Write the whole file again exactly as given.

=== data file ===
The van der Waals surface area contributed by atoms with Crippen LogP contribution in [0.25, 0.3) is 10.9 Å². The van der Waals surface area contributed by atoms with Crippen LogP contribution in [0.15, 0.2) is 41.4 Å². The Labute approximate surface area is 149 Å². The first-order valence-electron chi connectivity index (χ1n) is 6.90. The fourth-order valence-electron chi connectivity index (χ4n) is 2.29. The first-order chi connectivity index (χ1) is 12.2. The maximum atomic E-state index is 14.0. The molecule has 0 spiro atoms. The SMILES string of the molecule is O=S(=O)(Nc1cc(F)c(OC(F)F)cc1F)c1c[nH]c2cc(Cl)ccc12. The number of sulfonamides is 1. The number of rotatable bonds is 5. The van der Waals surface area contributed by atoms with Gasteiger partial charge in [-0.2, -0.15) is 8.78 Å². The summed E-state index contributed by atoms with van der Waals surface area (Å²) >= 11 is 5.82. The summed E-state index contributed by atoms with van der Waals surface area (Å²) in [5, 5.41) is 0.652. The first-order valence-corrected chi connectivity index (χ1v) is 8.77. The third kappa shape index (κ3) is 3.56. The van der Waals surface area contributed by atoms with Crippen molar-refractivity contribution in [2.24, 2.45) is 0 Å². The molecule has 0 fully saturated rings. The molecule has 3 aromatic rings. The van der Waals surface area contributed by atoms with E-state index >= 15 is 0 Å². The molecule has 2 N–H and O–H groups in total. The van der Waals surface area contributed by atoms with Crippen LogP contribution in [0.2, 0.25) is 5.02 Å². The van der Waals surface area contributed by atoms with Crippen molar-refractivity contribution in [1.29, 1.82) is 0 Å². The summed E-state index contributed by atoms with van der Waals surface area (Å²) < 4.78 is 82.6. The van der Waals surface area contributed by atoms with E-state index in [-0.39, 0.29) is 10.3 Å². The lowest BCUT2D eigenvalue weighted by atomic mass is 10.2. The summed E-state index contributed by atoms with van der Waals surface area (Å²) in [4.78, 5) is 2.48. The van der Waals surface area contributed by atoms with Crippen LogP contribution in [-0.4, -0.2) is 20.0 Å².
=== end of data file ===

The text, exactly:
The van der Waals surface area contributed by atoms with Crippen LogP contribution in [0.25, 0.3) is 10.9 Å². The van der Waals surface area contributed by atoms with Crippen LogP contribution in [0.15, 0.2) is 41.4 Å². The Labute approximate surface area is 149 Å². The first-order valence-electron chi connectivity index (χ1n) is 6.90. The fourth-order valence-electron chi connectivity index (χ4n) is 2.29. The first-order chi connectivity index (χ1) is 12.2. The maximum atomic E-state index is 14.0. The molecule has 0 spiro atoms. The SMILES string of the molecule is O=S(=O)(Nc1cc(F)c(OC(F)F)cc1F)c1c[nH]c2cc(Cl)ccc12. The number of sulfonamides is 1. The number of rotatable bonds is 5. The van der Waals surface area contributed by atoms with Gasteiger partial charge in [-0.2, -0.15) is 8.78 Å². The summed E-state index contributed by atoms with van der Waals surface area (Å²) >= 11 is 5.82. The summed E-state index contributed by atoms with van der Waals surface area (Å²) in [5, 5.41) is 0.652. The first-order valence-corrected chi connectivity index (χ1v) is 8.77. The third kappa shape index (κ3) is 3.56. The van der Waals surface area contributed by atoms with Crippen molar-refractivity contribution in [2.24, 2.45) is 0 Å². The molecule has 0 fully saturated rings. The molecule has 3 aromatic rings. The van der Waals surface area contributed by atoms with E-state index >= 15 is 0 Å². The molecule has 2 N–H and O–H groups in total. The van der Waals surface area contributed by atoms with Crippen LogP contribution in [0.2, 0.25) is 5.02 Å². The van der Waals surface area contributed by atoms with Crippen molar-refractivity contribution in [1.29, 1.82) is 0 Å². The summed E-state index contributed by atoms with van der Waals surface area (Å²) < 4.78 is 82.6. The van der Waals surface area contributed by atoms with E-state index in [-0.39, 0.29) is 10.3 Å². The lowest BCUT2D eigenvalue weighted by atomic mass is 10.2. The summed E-state index contributed by atoms with van der Waals surface area (Å²) in [4.78, 5) is 2.48. The van der Waals surface area contributed by atoms with Crippen LogP contribution in [-0.4, -0.2) is 20.0 Å².